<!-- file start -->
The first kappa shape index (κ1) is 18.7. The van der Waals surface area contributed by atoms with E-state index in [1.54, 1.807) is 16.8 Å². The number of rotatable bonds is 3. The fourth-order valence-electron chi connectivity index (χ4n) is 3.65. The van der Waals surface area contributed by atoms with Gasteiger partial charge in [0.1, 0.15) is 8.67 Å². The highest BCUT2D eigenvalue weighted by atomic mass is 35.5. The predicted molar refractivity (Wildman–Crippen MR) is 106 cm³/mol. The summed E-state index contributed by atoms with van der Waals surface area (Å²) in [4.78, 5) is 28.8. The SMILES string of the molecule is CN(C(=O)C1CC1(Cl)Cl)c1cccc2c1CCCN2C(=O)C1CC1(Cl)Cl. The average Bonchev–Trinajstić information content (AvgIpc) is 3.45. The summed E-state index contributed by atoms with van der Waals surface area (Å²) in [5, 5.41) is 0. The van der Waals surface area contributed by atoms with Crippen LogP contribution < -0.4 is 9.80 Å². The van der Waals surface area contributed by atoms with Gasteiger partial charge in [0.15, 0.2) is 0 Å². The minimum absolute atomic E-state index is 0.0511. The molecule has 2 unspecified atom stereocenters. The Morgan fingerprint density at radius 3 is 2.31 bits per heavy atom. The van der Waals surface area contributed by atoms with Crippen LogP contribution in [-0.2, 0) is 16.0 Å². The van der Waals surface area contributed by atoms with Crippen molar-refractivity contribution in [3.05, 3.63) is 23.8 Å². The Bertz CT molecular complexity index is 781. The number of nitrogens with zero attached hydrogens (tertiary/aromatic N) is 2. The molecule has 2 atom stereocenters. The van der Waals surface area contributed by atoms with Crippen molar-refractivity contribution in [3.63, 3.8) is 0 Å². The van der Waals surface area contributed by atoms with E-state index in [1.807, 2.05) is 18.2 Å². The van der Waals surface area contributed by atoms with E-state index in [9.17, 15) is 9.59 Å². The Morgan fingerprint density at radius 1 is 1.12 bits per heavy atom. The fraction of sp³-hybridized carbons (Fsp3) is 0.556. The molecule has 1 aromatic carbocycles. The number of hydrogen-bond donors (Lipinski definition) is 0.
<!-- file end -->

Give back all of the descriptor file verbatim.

The first kappa shape index (κ1) is 18.7. The van der Waals surface area contributed by atoms with E-state index in [1.54, 1.807) is 16.8 Å². The number of rotatable bonds is 3. The fourth-order valence-electron chi connectivity index (χ4n) is 3.65. The van der Waals surface area contributed by atoms with Gasteiger partial charge in [0.1, 0.15) is 8.67 Å². The highest BCUT2D eigenvalue weighted by atomic mass is 35.5. The predicted molar refractivity (Wildman–Crippen MR) is 106 cm³/mol. The summed E-state index contributed by atoms with van der Waals surface area (Å²) in [4.78, 5) is 28.8. The SMILES string of the molecule is CN(C(=O)C1CC1(Cl)Cl)c1cccc2c1CCCN2C(=O)C1CC1(Cl)Cl. The average Bonchev–Trinajstić information content (AvgIpc) is 3.45. The summed E-state index contributed by atoms with van der Waals surface area (Å²) in [5, 5.41) is 0. The van der Waals surface area contributed by atoms with Crippen LogP contribution < -0.4 is 9.80 Å². The van der Waals surface area contributed by atoms with Gasteiger partial charge in [0.15, 0.2) is 0 Å². The minimum absolute atomic E-state index is 0.0511. The molecule has 2 unspecified atom stereocenters. The Morgan fingerprint density at radius 3 is 2.31 bits per heavy atom. The van der Waals surface area contributed by atoms with Crippen LogP contribution in [-0.2, 0) is 16.0 Å². The van der Waals surface area contributed by atoms with Crippen molar-refractivity contribution in [3.05, 3.63) is 23.8 Å². The Bertz CT molecular complexity index is 781. The number of nitrogens with zero attached hydrogens (tertiary/aromatic N) is 2. The molecule has 2 atom stereocenters. The van der Waals surface area contributed by atoms with Crippen molar-refractivity contribution in [3.63, 3.8) is 0 Å². The van der Waals surface area contributed by atoms with E-state index in [1.807, 2.05) is 18.2 Å². The van der Waals surface area contributed by atoms with E-state index in [9.17, 15) is 9.59 Å². The Morgan fingerprint density at radius 1 is 1.12 bits per heavy atom. The fraction of sp³-hybridized carbons (Fsp3) is 0.556. The molecule has 1 aromatic carbocycles. The number of hydrogen-bond donors (Lipinski definition) is 0.